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THE SUPREME COURT OF NEW HAMPSHIRE

___________________________

Hillsborough-northern judicial district

No. 99-473

CERTAIN UNDERWRITERS AT LLOYD’S LONDON & a.

v.

THE HOME INSURANCE COMPANY

September 6, 2001

Devine, Millimet & Branch, of Manchester, and Lord, Bissell & Brook, of Chicago, Illinois (Andrew D. Dunn and Robert R. Robinson on the brief, and Mr. Robinson orally), for the plaintiffs.

Sulloway & Hollis, P.L.L.C., of Concord, and Jonathan Rosen, of New York, New York (Margaret H. Nelson & a. on the brief, and Martin L. Gross orally), for the defendant.

Broderick, J. This case concerns a certificate of reinsurance (reinsurance policy) issued by the plaintiffs, Certain Underwriters at Lloyd’s London and other London reinsurers (collectively, London Reinsurers) to the defendant, The Home Insurance Company (Home). London Reinsurers refused to reimburse Home for a claim arising under its reinsurance policy and filed a declaratory judgment action to determine whether it was obligated to do so. The Superior Court (Sullivan, J.) ruled that Home breached the notice requirement of the reinsurance policy in bad faith and that London Reinsurers was, therefore, not required to provide reimbursement. We affirm.

The record supports the following facts. In 1966, Home issued a liability insurance policy to the Hanna Mining Company (Hanna), which provided coverage of five million dollars per claim for the period August 1, 1966, through August 1, 1969. Home’s policy was excess to Hanna’s underlying policy with another insurer. Subsequently, the London Reinsurers issued a reinsurance policy to Home. Under the policy, London Reinsurers agreed to indemnify Home up to one million dollars on any claim for which Home was obligated to pay Hanna.

According to the terms of the reinsurance policy, Home was obligated to notify London Reinsurers of any claims against Hanna for which coverage might be triggered under its liability policy. In addition, London Reinsurers had the right, after notification of such a claim, to exercise total control over its investigation, processing and disposition. In 1984, Hanna informed Home that the Blackbird Mine in Idaho, which Hanna owned and operated in the late 1960s, had suffered pollution damage. Because Hanna believed that its liability exposure could be in the millions of dollars, Hanna requested that Home notify all of Hanna’s primary and excess liability insurers. Home, however, did not notify London Reinsurers of this potential loss.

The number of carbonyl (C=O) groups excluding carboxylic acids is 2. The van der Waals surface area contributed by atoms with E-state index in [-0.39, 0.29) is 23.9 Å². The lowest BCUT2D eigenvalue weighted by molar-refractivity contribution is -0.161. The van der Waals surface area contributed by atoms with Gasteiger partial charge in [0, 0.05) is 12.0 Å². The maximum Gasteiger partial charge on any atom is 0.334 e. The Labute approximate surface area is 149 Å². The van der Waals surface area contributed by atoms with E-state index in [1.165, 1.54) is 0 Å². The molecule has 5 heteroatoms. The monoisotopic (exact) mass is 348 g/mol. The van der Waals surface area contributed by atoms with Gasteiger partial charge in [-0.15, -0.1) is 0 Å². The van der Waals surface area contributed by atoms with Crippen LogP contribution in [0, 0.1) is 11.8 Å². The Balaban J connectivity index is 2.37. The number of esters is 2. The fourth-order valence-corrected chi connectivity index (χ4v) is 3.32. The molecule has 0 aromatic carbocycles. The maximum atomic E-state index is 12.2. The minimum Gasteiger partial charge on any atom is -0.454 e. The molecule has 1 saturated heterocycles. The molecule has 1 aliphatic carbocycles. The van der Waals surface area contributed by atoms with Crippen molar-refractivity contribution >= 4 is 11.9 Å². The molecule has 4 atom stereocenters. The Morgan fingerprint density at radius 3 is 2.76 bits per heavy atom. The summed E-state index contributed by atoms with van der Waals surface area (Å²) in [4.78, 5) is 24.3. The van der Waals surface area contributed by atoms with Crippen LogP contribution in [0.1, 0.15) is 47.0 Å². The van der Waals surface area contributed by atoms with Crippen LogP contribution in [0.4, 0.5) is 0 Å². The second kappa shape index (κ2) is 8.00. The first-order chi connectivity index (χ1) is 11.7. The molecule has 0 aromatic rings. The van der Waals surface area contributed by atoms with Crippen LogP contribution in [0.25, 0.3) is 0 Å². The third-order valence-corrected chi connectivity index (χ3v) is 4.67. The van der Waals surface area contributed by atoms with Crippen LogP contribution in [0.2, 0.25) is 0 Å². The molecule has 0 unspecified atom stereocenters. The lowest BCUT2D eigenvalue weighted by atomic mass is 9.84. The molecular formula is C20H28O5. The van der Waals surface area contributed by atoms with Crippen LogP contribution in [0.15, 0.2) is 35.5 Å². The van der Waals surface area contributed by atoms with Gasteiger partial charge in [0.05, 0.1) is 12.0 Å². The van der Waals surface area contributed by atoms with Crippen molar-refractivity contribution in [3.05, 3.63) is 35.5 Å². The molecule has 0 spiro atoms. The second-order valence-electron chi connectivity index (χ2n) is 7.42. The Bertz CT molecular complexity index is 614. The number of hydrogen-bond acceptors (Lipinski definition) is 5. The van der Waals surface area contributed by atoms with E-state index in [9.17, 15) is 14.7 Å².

The litigation involving the Blackbird Mine was complex and protracted. In 1995, Hanna settled the outstanding claim and Home paid it under its liability policy. When Home sought reimbursement from London Reinsurers, its request was denied on the basis that it breached the notification and claims control requirements of the reinsurance policy. A detailed examination into the underlying environmental litigation and Home’s repeated failure to notify London Reinsurers is unnecessary here, as late notice under the reinsurance policy is not challenged on appeal. The sole issue before us is whether Home’s breach of the notice requirement relieved London Reinsurers of its obligation to indemnify Home under the reinsurance policy.